Are moral issues still relevant for education?
Our teenagers (and younger) are being pounded with a life ethic totally at odds with Judeo-Christian morality. The Ten Commandments are being eroded. In fact, they cannot even be displayed in schools without disclaimers about the secular or educational purpose of the display, whereas lengthy passages from the Qu’ran, the Bhagvad Gita, Hammurabi’s Code, and the Zend Avesta can be posted with impunity on school bulletin boards. The traditional family is increasingly perceived as merely an obstacle to the self-determinism of the LGBTQ community. Private enterprise and free markets are increasingly portrayed as neither private nor free, but as networks of exploitation based on sexism and racism as white, heterosexual, chauvinistic males seek to justify their power over the exploited majority that is outside their powerful cabal. Cultural Marxism is no longer a hypothetical advanced in college classrooms, but a reality fighting for control over our minds and institutions. These developments define the context in which sex is taught in too many of our educational institutions.
In a high school where this writer taught, many classes ran the gamut from unruly to almost riotous. Hundreds of “at risk” students wanted to do almost anything except learn. Curses often filled the air. Desks would be overturned in impulsive expressions of rage. And, yes, blood would be spilled during classes as verbal quarrels broke into physical conflict. Yet, sometimes one would pass a classroom that was totally quiet and attentive. This would be the case during films discussing the “Sacred Subject” — human sexuality and reproduction.
Are you surprised? Amused? Although modern society has been told ad nauseum that teens are “sexually active,” teenage vulnerability in this area and longing for understanding and direction has not been given sufficient attention. What has sex education done for society? STDs are at a ten-year high, and young people age 16-24 are disproportionally affected. Teenage birth rates have shown a recent decline, but 50 years ago, only 15% of teenage moms were unmarried, whereas now the percentage is 89%. Teenage pregnancies (ages 15-19) have been on the decline, but abortions, while down since the 1980s, were still around 30% of all pregnancies in 2010. Pornography sites on the Internet have millions of hits, and the destructive impact of this obsession is catalogued beautifully in Ben Shapiro’s book, Porn Generation: How Social Liberalism Is Corrupting Our Future.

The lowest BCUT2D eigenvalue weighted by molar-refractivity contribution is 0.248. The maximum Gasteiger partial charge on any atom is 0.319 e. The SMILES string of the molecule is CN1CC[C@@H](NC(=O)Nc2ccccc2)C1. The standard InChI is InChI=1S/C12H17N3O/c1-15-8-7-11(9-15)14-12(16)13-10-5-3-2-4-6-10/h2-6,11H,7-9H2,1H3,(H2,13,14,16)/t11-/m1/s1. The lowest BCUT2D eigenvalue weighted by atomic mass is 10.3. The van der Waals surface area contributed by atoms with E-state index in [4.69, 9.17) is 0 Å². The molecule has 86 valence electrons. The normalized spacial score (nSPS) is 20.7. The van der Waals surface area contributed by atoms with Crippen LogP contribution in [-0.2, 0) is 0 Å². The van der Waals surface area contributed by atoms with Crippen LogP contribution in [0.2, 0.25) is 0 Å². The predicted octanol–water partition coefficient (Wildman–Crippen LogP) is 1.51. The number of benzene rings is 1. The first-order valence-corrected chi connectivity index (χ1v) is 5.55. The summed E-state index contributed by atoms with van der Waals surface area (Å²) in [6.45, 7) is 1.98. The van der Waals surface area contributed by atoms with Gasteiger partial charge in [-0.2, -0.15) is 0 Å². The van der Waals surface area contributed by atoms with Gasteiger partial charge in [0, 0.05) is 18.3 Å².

In one textbook used in high school sex education classes, the student-reader is exhorted to be tolerant of those other students (presumably an outdated minority) who still believe that one should wait until marriage to have sex. We have to be tolerant of other, minority points of view. Further, all students were told to expunge the idea that the size of the male sex organ was important for sexual satisfaction. This certainly is a fact that every adolescent needs to be informed about!
Debunking of traditional Judeo-Christian morality and family values is politically correct. Those values have been replaced by post-Freudian views of freedom from guilt and repression. The youth, along with everyone else, must be freed, and not restrained. Self-control is no longer a desideratum as a trait of good character, although it is still valued regarding our food choices. Instead of self-control, the bogey man of repression is to be avoided. Otherwise, it is [falsely] believed, neurosis and depression will overtake the individual, male or female. If someone is “horny” can mental disease be far behind? This is the pro-Freudian assumption that motivates today’s secular humanist educators.
Read more at American Thinker
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